Jim Thompson House
To visit the Jim Thompson House at Klong Saen Saep is one of the most impressive and exciting ways to explore Thai History, through the art collection of Mr. Thompson. Looking back, the art of silk weaving belongs to an ancient culture of the Khmer people who migrated to Thailand in the early Rattanakosin era. The significant change of Thai silk, however, took place in 1955 when James Harrison Wilson Thompson (or Jim Thompson) was on his journey throughout Thailand for the ideal Thai silk. He visited Baan Krua, a small weaving community of 8 families in Bangkok, to buy a piece of sarong. He was immediately impressed by the marvelous silk from the stunning skills of Baan Krua residents.
For more information, visit Jim Thompson house website:
You will reach Jim Thompson House via BTS Skytrain or by taking a public boat on Saen Saeb canal and getting off at the boat stop Baan Krua Nua, next to the museum.
Address: Jim Thompson House, 6 Soi Kasemsan 2, Rama 1 Road, Bangkok
public boat ride along Saen Saeb canal, starting at Klong Maha Nak
Baan Krua Community and Jim Thompson:
At the end of my journey in March 2011, I visited Jim Thompson House for a guided tour and asked where the silk for Jim Thompson products is coming from. Where does the company obtain the silk for their beautiful products? The guide said that
the silk for the Jim Thompson products is coming from Khorat (Nakhon Ratchasima). At Nakhon Ratchasim district also other companies are raising silkworms for their silk production.
But in earlier decades the silk was woven just across the Klong Saen Sab (Saen Saeb
canal), at Baan Krua (Muslim Family Village) the guide said and made me a sketch to get there. After visiting the exquisite boutique at Jim Thompson House, I crossed the pedestrian bridge for a walk along a narrow footpath on the Saen Saeb canal to
find Soi 9, which is almost right across Jim Thompson House. Look for a sign overhead which reads “Jim Thompson Thai Silk”.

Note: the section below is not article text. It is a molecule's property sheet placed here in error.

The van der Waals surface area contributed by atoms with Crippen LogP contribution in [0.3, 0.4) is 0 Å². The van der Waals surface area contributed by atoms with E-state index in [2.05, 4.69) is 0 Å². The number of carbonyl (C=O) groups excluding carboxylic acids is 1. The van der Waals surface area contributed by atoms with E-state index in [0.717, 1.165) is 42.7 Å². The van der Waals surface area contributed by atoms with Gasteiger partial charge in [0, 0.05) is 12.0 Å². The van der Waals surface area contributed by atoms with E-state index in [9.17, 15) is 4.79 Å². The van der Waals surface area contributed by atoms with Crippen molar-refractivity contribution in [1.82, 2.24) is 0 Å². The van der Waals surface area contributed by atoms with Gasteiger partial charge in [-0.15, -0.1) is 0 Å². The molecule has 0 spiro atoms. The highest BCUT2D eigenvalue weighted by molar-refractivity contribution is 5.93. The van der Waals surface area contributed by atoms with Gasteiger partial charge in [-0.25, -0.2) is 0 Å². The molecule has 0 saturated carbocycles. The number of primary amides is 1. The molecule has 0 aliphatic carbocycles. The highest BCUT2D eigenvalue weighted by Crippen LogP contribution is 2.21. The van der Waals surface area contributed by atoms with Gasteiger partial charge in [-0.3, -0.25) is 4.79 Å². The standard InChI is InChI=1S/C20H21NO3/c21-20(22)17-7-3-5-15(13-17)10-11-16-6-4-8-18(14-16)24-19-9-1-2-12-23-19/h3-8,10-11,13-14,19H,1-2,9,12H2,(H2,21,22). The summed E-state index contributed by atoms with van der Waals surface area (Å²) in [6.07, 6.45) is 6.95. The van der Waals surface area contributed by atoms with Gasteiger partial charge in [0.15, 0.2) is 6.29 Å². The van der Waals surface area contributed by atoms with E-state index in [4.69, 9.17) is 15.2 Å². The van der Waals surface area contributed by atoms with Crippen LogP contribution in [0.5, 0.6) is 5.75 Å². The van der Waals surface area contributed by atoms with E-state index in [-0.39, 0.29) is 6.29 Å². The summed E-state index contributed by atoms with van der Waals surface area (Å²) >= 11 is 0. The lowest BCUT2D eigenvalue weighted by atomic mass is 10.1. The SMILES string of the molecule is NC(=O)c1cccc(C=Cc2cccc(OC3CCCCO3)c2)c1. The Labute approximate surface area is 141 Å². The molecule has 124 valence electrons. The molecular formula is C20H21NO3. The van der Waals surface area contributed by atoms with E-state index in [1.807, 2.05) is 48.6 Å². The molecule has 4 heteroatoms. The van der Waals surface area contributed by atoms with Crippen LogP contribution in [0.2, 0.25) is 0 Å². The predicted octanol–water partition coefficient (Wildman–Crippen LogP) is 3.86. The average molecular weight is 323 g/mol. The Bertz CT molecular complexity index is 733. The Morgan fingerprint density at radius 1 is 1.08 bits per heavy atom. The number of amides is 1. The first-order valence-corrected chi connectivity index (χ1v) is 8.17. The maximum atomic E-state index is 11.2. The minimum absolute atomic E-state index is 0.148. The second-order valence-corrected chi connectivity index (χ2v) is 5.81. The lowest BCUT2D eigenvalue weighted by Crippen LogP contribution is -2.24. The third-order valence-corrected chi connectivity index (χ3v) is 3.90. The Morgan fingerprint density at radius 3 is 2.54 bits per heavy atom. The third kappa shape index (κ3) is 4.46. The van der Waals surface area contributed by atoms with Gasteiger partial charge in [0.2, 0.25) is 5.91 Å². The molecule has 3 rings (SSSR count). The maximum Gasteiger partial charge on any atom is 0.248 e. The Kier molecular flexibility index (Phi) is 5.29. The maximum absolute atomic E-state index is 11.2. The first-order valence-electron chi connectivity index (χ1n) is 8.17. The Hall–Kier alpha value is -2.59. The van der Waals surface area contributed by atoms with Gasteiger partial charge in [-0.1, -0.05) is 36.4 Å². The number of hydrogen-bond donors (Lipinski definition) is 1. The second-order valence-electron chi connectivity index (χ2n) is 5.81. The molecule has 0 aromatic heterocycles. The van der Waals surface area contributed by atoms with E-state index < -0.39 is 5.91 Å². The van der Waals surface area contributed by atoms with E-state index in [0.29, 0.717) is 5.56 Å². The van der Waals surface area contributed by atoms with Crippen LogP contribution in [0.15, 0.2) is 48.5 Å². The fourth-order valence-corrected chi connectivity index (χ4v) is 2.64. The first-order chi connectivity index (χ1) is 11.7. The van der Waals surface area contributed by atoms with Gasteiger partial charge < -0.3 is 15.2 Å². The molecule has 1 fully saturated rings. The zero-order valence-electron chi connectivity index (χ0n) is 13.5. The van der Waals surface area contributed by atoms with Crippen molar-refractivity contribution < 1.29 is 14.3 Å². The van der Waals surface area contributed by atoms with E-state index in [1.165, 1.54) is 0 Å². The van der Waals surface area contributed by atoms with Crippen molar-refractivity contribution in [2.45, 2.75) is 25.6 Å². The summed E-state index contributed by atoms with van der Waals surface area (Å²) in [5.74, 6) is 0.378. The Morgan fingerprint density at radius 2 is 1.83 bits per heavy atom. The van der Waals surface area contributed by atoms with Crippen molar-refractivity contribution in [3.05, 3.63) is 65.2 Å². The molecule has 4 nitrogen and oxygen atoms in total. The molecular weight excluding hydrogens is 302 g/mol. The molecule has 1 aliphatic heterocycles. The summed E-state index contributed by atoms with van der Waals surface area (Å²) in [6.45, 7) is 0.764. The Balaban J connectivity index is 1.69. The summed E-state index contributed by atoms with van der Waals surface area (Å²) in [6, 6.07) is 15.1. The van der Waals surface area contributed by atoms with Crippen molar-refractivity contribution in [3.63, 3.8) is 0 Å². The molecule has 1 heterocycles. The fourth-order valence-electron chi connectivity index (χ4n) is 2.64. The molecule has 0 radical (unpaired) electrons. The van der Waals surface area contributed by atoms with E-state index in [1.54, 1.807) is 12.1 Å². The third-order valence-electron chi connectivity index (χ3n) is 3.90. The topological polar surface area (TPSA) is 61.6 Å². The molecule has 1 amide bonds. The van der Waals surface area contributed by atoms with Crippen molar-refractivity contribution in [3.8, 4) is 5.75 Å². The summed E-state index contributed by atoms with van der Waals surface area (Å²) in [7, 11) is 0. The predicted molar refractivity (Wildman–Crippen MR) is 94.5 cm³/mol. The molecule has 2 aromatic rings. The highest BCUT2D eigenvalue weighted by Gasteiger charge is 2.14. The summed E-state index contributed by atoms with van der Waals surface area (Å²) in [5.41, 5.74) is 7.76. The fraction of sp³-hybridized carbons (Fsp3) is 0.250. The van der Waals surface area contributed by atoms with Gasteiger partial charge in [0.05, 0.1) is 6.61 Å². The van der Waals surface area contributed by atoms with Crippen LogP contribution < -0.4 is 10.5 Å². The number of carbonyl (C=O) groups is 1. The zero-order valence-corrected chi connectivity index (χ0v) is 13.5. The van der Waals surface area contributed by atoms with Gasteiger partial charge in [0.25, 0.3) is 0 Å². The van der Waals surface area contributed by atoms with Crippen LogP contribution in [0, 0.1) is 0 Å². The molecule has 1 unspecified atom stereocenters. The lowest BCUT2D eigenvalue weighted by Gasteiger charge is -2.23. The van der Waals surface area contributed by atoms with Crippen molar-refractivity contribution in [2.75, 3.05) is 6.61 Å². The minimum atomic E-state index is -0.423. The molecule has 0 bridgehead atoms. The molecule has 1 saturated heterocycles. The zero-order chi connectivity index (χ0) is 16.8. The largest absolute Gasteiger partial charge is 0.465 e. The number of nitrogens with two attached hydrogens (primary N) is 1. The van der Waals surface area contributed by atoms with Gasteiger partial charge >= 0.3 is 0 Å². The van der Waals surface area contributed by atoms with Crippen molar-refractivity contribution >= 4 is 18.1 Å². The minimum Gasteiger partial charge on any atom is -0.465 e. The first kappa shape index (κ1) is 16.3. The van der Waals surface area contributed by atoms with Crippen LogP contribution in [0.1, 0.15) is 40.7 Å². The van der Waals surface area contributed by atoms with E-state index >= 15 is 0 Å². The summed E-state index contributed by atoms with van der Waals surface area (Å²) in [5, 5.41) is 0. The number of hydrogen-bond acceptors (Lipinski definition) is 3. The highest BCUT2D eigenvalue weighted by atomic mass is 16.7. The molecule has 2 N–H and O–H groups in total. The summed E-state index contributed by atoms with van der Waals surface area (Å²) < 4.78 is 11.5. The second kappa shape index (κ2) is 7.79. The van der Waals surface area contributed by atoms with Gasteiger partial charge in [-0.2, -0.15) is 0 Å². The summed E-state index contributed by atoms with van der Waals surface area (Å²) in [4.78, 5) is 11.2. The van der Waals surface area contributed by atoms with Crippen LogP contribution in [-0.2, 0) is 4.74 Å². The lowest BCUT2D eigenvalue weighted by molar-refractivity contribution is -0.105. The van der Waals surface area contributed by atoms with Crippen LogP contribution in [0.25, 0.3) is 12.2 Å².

History of Baan Krua:
Baan Krua is one of Bangkok's oldest communities. It dates to the turbulent years at the end of the 18th century, when
Cham Muslims from Cambodia and Vietnam fought on the side of the new Thai King Rama I during the Burmese-Siamese
wars and were rewarded with this plot of land east of the new capital.
(More about Cham people at https://en.wikipedia.org/wiki/Chams)
These immigrants brought their silk–weaving traditions with them, and the community grew with the arrival of other Muslims. The weavers supplied Mr. Thompson with their silk when he started his Thai Silk Company in 1948. He asked them to
produce a sample batch of silks which he took to New York. The silks hit Vogue magazine and from then on Jim Thompson
silk took off. Thompson worked with a group of eight Cham families who produced the silk for his Thai Silk Company. In the 1950s and 60s he exported Thai silk around the globe.
After Jim Thompson disappeared in the jungle of Malaysia, the production was moved to Khorat (short name for Nathon Ratchasima) district and a lot of the Muslim families have moved out of the area.
But one of the original families is still weaving silk on old teak looms:
The family of Niphon Manuthas (http://www.phamaibaankrua.com)
Khun Niphon ist the only descendant from the original eight families. Phamai Baan Krua today deals directly with their costumers. They do not supply Jim Thompson stores since the Thompson Silk Company has its own factory in Khorat.
The village consists of tiny little homes and narrow footpaths inbetween. I loved strolling around there and see how
people live. But please bring to your mind that you are walking through other peoples’ gardens and backyards.
I could easily find Soi 9 and the tiny silk manufactory of Khun Niphon Manuthat, who runs Phamai Baan Krua.
The owner asked me to step in and within a few minutes the atmosphere got me completely.
Right behind the weaving workshop men dyed silk in different colors like magenta, turquoise and yellow.
In another room the yarn was spooled on coils to prepare it for the shuttle for weaving.